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Online Chinese bookstore to target overseas readers

The recent collapse of an online Chinese book outlet in Hong Kong, and the shockwaves it sent through the industry, have not deterred a rival focused on selling books to overseas Asians.

The recent collapse of an online Chinese book outlet in Hong Kong, and the shockwaves it sent through the industry, have not deterred a rival focused on selling books to overseas Asians.

CHINA (SCMP.com) - With the help of finance from three venture capitalists, ModernBooks.com has changed into a bigger online Chinese bookstore, with a business-to-business (B2B) sideline, called BooksCity.

Only a month earlier Chinese Books Cyberstore, Hong Kong's biggest Internet bookseller, went bankrupt after 3.5 years.

A few weeks ago, Hong Kong-listed Ocean-Land Group, which owns 70 percent of online bookshop ebookschina.com, said it would change the aim of its operations to B2B, instead of selling to retail customers in the SAR and the mainland.

BooksCity chief executive Johnny Sitou said the updated site and business has attracted support from Hong Kong-based AsiaTech Ventures, Ringier of Switzerland and A&A Dragon (Panama).

Neither Sitou, nor investor Anthony Fan, of AsiaTech, would say how much money was invested in BooksCity's renovation.

A unit of Modern Books Holding, the business was also aiming to penetrate the B2B book business in the mainland and Taiwan, Sitou said.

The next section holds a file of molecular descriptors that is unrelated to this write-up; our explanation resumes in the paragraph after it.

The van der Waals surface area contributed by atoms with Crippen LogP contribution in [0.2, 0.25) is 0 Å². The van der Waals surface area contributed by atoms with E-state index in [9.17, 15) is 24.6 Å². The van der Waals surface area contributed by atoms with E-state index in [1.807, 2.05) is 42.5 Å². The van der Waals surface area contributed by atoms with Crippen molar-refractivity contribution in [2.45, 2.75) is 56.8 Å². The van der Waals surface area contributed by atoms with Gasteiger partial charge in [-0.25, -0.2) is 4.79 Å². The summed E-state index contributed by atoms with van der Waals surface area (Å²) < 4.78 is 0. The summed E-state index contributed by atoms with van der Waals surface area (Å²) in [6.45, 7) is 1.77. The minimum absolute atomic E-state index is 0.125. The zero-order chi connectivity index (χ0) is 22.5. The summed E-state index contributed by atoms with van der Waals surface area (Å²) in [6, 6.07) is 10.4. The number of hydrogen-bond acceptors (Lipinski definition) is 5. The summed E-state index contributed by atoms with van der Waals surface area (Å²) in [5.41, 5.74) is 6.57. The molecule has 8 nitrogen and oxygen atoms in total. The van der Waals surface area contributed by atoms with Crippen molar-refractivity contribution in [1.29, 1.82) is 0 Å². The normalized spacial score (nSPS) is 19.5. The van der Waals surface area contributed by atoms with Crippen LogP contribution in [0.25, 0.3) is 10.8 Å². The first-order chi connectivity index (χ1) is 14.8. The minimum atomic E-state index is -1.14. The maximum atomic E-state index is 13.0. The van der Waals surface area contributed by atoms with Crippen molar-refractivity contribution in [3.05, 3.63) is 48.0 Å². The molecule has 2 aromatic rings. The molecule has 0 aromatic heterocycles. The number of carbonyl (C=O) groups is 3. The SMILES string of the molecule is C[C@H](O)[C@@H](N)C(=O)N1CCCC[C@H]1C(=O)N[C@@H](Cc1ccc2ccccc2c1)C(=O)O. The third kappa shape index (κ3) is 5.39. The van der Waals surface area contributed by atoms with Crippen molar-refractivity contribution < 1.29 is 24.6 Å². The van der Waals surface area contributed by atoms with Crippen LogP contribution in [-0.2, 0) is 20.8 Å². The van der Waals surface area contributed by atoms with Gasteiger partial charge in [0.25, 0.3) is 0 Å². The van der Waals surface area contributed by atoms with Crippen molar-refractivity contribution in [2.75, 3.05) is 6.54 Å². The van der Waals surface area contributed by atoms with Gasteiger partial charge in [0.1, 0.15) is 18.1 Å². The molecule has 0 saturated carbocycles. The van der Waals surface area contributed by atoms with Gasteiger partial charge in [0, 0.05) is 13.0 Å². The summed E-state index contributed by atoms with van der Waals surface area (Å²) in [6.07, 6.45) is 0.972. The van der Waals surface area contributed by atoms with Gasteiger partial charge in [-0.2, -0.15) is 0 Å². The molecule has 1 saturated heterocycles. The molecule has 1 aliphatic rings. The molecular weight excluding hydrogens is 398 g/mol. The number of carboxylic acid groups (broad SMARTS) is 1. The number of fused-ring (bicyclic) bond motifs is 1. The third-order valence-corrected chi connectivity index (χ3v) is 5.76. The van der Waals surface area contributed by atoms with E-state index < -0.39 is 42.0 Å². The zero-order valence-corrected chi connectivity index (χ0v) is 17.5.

"We will become a truly global Chinese Internet bookstore very soon," Sitou said. "By the end of this year we will step inside the mainland market with B2B."

The company has links with mainland medical books publisher China Medico-Pharmaceutical Science & Technology Press to create a B2B offshoot.

The joint venture will sell books, magazines and other items to stores, Chinese Web portals and other Internet retailers.

Its second thrust is in Taiwan, where BooksCity has deals to supply books to BOOK4U and soidea.com.

Sitou anticipates a big jump in revenues from the company's B2B operations. He sees Hong Kong, Taiwan and Macau as part of his potential clientele and estimates there are up to 80 million overseas Chinese, in places such as the United States, Australia, Malaysia and Singapore.

He said the Web site already has a customer base of about 50,000, and many repeat buyers.

More offers are planned, including a mirror site in Taiwan.

By next month the company planned to license a platform to launch customer-relation management software, Sitou added.

The company, like many dot-coms, has failed to reach profitability after three years of operation, but expected to break even in 2002, Sitou said.

Earlier this year, hi-tech stocks suffered a serious setback. As a result the largely unprofitable dotcom industry, which had been bolstered by venture capitalists and investors, saw closures and layoffs.

Ocean-Land chairman Yuen Wai said the bankruptcy of Chinese Books Cyberstore had dampened the market's enthusiasm for online retailing, making it harder for smaller online bookshops to raise capital.